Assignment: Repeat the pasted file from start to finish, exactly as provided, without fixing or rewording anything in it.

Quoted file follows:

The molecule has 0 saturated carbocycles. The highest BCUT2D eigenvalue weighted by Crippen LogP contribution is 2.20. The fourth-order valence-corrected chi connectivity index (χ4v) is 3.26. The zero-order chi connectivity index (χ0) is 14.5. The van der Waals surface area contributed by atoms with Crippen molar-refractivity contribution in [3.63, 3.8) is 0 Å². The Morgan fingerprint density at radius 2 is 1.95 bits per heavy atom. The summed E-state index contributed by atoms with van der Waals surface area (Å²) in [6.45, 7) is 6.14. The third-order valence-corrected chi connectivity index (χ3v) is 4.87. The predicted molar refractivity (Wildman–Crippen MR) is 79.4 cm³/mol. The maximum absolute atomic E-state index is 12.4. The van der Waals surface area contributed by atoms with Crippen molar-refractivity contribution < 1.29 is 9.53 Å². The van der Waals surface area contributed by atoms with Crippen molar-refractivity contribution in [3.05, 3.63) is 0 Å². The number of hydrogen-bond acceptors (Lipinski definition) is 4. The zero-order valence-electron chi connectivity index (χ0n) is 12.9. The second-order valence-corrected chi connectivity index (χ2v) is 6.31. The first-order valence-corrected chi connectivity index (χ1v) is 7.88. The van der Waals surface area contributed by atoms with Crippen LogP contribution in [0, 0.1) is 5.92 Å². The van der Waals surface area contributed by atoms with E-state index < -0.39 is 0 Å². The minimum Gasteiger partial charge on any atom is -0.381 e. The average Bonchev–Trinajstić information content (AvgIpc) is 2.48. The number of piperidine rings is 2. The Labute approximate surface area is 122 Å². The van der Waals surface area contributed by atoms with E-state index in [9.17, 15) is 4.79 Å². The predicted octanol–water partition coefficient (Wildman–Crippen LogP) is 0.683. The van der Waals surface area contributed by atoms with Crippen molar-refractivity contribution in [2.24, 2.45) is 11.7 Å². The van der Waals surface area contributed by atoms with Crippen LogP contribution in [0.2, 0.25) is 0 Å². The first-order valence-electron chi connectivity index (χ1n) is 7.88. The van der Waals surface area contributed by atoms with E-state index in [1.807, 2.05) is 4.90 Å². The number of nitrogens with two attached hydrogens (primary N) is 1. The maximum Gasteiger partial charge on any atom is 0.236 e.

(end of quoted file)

The molecule has 0 saturated carbocycles. The highest BCUT2D eigenvalue weighted by Crippen LogP contribution is 2.20. The fourth-order valence-corrected chi connectivity index (χ4v) is 3.26. The zero-order chi connectivity index (χ0) is 14.5. The van der Waals surface area contributed by atoms with Crippen molar-refractivity contribution in [3.63, 3.8) is 0 Å². The Morgan fingerprint density at radius 2 is 1.95 bits per heavy atom. The summed E-state index contributed by atoms with van der Waals surface area (Å²) in [6.45, 7) is 6.14. The third-order valence-corrected chi connectivity index (χ3v) is 4.87. The predicted molar refractivity (Wildman–Crippen MR) is 79.4 cm³/mol. The maximum absolute atomic E-state index is 12.4. The van der Waals surface area contributed by atoms with Crippen molar-refractivity contribution < 1.29 is 9.53 Å². The van der Waals surface area contributed by atoms with Crippen molar-refractivity contribution in [3.05, 3.63) is 0 Å². The number of hydrogen-bond acceptors (Lipinski definition) is 4. The zero-order valence-electron chi connectivity index (χ0n) is 12.9. The second-order valence-corrected chi connectivity index (χ2v) is 6.31. The first-order valence-corrected chi connectivity index (χ1v) is 7.88. The van der Waals surface area contributed by atoms with Crippen LogP contribution in [0, 0.1) is 5.92 Å². The van der Waals surface area contributed by atoms with E-state index < -0.39 is 0 Å². The minimum Gasteiger partial charge on any atom is -0.381 e. The average Bonchev–Trinajstić information content (AvgIpc) is 2.48. The number of piperidine rings is 2. The Labute approximate surface area is 122 Å². The van der Waals surface area contributed by atoms with E-state index in [9.17, 15) is 4.79 Å². The predicted octanol–water partition coefficient (Wildman–Crippen LogP) is 0.683. The van der Waals surface area contributed by atoms with Crippen molar-refractivity contribution in [2.24, 2.45) is 11.7 Å². The van der Waals surface area contributed by atoms with Crippen LogP contribution in [0.2, 0.25) is 0 Å². The first-order valence-electron chi connectivity index (χ1n) is 7.88. The van der Waals surface area contributed by atoms with E-state index in [1.807, 2.05) is 4.90 Å². The number of nitrogens with two attached hydrogens (primary N) is 1. The maximum Gasteiger partial charge on any atom is 0.236 e.